Scientists are building bionic breast to restore sensation for breast cancer survivors

Schematic illustration of the concept for the Bionic Breast device. Credit: University of Chicago.

Breast cancer affects millions, and many survivors face tough decisions, like removing one or both breasts through mastectomy.

This surgery often leads to loss of sensation and sexual dysfunction, deeply impacting survivors’ lives. However, a groundbreaking project aims to change this.

The Bionic Breast Project, led by Stacy Tessler Lindau from the University of Chicago, is an innovative venture to help breast cancer survivors regain sensation in their breasts post-surgery.

This project, supported by major funding, is a collaboration between experts in neuroscience, obstetrics, gynecology, and biomedical engineering.

The idea came from a collaboration with neuroscientist Sliman Bensmaia, who, unfortunately, passed away but left a significant impact. His work focused on creating prosthetics that provide a real sense of touch for amputees.

The Bionic Breast project draws inspiration from this, aiming to connect the device to the nerves in the breast area to restore sensation.

The device involves sophisticated technology, connecting to the intercostal nerves with an electrode named C-FINE. It’s designed to send and receive signals, mimicking the natural sensation of touch.

This work is supported by various experts, including Emily Graczyk and Dustin Tyler, experienced in neuroprosthetic devices, and Charles Greenspon, who focuses on different touch sensations.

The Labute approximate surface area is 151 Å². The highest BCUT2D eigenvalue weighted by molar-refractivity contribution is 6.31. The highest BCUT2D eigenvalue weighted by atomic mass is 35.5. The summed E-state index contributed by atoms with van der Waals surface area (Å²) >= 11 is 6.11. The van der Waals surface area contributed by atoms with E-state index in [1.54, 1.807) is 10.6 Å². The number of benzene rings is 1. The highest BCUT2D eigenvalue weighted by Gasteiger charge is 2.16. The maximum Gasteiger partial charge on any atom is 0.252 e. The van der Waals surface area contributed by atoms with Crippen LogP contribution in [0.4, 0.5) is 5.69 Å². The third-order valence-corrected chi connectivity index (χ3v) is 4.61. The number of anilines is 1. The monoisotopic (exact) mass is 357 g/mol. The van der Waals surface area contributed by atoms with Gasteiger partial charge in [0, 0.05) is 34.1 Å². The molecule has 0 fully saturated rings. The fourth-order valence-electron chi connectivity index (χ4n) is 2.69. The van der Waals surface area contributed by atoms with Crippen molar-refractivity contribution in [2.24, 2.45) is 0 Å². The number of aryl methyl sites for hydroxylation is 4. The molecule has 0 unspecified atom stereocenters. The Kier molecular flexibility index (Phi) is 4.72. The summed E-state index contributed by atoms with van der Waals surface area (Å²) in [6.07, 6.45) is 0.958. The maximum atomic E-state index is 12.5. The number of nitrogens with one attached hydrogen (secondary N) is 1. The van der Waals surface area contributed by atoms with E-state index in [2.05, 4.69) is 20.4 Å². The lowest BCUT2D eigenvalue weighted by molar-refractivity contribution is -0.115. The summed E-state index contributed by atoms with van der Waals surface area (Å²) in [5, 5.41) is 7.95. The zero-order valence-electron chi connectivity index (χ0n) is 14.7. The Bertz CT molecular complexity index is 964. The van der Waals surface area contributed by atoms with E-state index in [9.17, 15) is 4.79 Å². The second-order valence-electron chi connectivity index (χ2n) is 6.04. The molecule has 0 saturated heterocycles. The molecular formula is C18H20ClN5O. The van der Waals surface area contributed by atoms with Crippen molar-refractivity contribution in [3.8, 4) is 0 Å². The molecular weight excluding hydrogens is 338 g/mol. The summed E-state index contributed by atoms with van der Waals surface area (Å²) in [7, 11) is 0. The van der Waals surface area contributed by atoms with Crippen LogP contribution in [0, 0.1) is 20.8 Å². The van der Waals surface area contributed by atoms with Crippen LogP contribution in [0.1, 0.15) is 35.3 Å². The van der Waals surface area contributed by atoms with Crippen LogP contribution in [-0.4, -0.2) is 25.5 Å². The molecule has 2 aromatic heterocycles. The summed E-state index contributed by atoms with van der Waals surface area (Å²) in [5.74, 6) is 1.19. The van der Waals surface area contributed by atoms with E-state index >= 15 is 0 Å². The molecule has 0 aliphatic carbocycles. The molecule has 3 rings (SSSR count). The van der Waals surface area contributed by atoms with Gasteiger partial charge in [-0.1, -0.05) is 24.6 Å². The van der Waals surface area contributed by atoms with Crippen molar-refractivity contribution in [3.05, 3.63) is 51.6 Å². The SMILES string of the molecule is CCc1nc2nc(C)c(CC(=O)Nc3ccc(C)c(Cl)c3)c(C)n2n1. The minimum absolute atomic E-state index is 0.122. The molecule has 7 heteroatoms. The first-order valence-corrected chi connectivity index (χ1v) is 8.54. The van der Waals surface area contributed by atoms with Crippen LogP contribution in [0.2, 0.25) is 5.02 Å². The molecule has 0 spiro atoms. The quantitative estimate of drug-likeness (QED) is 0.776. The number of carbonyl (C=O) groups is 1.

Rochelle Ackerley, a collaborator from the French National Centre for Scientific Research, brings additional expertise. She’s studying how skin receptors, including those in the breast, respond to touch, aiding in the development of the device.

The process begins with patients undergoing mastectomy. Surgeons implant the C-FINE device, which is then tested for different sensations. The feedback from patients is crucial for fine-tuning the device. During the final reconstructive surgery, the device is removed, ensuring no extra surgical steps are needed.

The project also involves creating a flexible sensor, work led by Sihong Wang. This sensor, designed to be immune system-friendly, will be placed under the nipple and areola.

It responds to touch, pressure, and movement, converting these into electrical outputs to the nerve interface. The aim is to make this sensor as flexible and soft as biological tissue.

Beyond the technological achievement, this project addresses the psychological and sexual wellness of breast cancer survivors.

Lindau’s team is conducting extensive research to understand the concerns of patients regarding breast sensation post-surgery.

This involves developing new methods to communicate effectively with patients about the impact of surgery on sexual function and overall well-being.

A unique aspect of the Bionic Breast Project is the involvement of an advisory board of patients right from the early stages. This ensures the device meets the actual needs of those it’s designed for.

The project brings together a diverse team, including molecular and bioengineers, neuroscientists, gynecologists, oncologists, breast surgeons, and psychologists.

The Bionic Breast Project is more than just a medical advancement; it’s a beacon of hope for breast cancer survivors.

By restoring sensation and addressing sexual dysfunction, it aims to improve the quality of life and self-perception for many women, marking a significant step forward in cancer recovery care.

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